In 2004, it was an unusual distance of 1180 metres. Exceed And Excel won that year, and we doubt that he needed to save 20 metres of galloping.
The race grade has progressed up the rungs from Principal to Group 3 in 1981 and Group 2 beginning in 1996.
A Group 2 race with Group 1 money, the race takes place on the same day as four of the most prestigious Group 1 races in all the land go off for one of the biggest days of racing at Randwick. Whether it remains as part of The Championships at Randwick – only time will tell.
Venue for the Arrowfield 3YO Sprint
The race jumped for the first time at Randwick. In the years it was abbreviated to 1100 metres, the inner track at Randwick was used.
It was held at Warwick Farm in 2002 and 2012.
Randwick is one of the better metro venues in Australia. It offers more Group 1 races, twenty, than any other venue and since 2017, Randwick has been home to The Everest, a special conditions race that offers $15 million in prize money.
For 1200 metre sprint races, a chute off the northwest side of the course requires just one turn, following 600 metres of straight, to finish in front of the stands on the east side of the course.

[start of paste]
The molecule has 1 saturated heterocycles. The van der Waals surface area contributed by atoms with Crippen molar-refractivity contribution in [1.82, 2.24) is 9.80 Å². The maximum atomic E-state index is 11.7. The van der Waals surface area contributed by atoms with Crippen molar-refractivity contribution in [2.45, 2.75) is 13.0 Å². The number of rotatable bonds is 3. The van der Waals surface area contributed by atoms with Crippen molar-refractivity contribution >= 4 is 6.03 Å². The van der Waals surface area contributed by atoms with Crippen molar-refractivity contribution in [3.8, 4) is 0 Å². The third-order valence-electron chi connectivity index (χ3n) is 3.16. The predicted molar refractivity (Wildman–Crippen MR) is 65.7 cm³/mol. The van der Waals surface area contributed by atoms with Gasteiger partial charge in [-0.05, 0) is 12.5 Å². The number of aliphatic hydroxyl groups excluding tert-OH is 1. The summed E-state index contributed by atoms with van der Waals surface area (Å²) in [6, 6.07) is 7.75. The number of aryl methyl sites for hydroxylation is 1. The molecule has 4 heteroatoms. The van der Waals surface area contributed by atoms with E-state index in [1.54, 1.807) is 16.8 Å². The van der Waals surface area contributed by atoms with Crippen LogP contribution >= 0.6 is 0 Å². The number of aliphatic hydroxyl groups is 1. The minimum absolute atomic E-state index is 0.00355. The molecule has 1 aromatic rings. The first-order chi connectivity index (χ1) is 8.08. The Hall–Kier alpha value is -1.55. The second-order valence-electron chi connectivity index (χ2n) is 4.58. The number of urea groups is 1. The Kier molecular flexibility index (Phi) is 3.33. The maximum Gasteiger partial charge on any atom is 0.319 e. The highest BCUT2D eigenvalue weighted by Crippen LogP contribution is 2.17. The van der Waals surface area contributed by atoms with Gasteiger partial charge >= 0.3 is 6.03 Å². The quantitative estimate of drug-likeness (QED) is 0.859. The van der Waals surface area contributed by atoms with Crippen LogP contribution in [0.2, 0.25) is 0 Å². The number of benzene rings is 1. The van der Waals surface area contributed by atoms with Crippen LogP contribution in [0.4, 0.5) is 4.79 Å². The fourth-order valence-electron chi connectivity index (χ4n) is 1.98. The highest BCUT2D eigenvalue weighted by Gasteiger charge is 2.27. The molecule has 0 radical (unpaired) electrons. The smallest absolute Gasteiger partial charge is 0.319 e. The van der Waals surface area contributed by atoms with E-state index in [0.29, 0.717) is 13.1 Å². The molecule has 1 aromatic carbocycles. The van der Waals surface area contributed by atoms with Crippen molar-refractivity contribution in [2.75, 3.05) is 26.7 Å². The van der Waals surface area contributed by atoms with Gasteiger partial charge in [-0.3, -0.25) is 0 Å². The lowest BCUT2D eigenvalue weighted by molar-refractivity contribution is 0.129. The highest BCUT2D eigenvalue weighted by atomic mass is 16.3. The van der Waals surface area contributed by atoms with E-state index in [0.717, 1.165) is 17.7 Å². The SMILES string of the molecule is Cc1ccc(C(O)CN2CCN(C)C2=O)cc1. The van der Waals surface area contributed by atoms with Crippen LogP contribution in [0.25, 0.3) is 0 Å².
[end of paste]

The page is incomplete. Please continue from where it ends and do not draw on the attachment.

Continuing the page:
Racing History of the Arrowfield 3YO Sprint
As the Arrowfield has progressed through the years and the race grades, the prize money has grown and given incentives for the better types to line up. In 1993, the winner received the entire sum of prize money - $75,000 at the time.
By the time Lonhro came along to win in 2002, total prize money had doubled and his share was $97,000, with the first five crossers earning some money – fifth was worth $3000.
Exceed And Excel’s 2004 win offered a similar prize.
By 2014, the race was offering $500,000 and it is thus only natural that the better sprint types would come out to race.
Now that the race offers $1 million, even the snobbiest of the Group 1 snobs have to look at the race as an opportunity for mucho lucre for the sacrifice of a bit of prestige.
In light of the fact that through 2012, the race was restricted to colts and geldings, we will examine the list and hope to find a filly or a mare.
The first winner was Acamar in 1979.
Acamar was a progeny of the race’s original namesake, Royal Sovereign.
Odd thing though, Acamar was a mare, leading us to suspect the source that said the race was restricted to colts and geldings before 2013.
Acamar was a modest racer and was perhaps aimed at the breeding sheds, but we found no record of any offspring.